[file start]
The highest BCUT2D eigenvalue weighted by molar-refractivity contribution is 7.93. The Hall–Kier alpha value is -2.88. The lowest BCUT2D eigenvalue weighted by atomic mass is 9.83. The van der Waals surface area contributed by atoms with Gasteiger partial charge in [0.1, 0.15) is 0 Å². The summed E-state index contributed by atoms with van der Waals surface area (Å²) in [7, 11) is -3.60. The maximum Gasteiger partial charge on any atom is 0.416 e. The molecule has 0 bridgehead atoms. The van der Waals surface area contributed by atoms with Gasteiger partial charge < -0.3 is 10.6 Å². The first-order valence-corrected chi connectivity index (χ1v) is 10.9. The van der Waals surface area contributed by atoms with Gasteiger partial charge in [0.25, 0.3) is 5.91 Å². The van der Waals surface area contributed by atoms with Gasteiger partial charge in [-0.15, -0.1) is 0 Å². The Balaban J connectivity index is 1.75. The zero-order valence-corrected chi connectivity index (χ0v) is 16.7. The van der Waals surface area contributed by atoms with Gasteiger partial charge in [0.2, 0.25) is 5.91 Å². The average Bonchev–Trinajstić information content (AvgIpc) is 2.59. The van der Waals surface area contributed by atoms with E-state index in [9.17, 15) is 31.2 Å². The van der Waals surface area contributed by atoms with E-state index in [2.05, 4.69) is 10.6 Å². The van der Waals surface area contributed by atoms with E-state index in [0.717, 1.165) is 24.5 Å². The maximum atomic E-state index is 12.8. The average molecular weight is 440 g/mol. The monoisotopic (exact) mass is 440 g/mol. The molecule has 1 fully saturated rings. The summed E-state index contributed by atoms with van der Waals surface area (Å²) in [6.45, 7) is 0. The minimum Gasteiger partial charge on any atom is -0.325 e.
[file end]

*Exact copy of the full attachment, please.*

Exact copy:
The highest BCUT2D eigenvalue weighted by molar-refractivity contribution is 7.93. The Hall–Kier alpha value is -2.88. The lowest BCUT2D eigenvalue weighted by atomic mass is 9.83. The van der Waals surface area contributed by atoms with Gasteiger partial charge in [0.1, 0.15) is 0 Å². The summed E-state index contributed by atoms with van der Waals surface area (Å²) in [7, 11) is -3.60. The maximum Gasteiger partial charge on any atom is 0.416 e. The molecule has 0 bridgehead atoms. The van der Waals surface area contributed by atoms with Gasteiger partial charge < -0.3 is 10.6 Å². The first-order valence-corrected chi connectivity index (χ1v) is 10.9. The van der Waals surface area contributed by atoms with Gasteiger partial charge in [0.25, 0.3) is 5.91 Å². The van der Waals surface area contributed by atoms with Gasteiger partial charge in [-0.15, -0.1) is 0 Å². The Balaban J connectivity index is 1.75. The zero-order valence-corrected chi connectivity index (χ0v) is 16.7. The van der Waals surface area contributed by atoms with Gasteiger partial charge in [0.2, 0.25) is 5.91 Å². The average Bonchev–Trinajstić information content (AvgIpc) is 2.59. The van der Waals surface area contributed by atoms with E-state index in [9.17, 15) is 31.2 Å². The van der Waals surface area contributed by atoms with E-state index in [2.05, 4.69) is 10.6 Å². The van der Waals surface area contributed by atoms with E-state index in [0.717, 1.165) is 24.5 Å². The maximum atomic E-state index is 12.8. The average molecular weight is 440 g/mol. The monoisotopic (exact) mass is 440 g/mol. The molecule has 1 fully saturated rings. The summed E-state index contributed by atoms with van der Waals surface area (Å²) in [6.45, 7) is 0. The minimum Gasteiger partial charge on any atom is -0.325 e.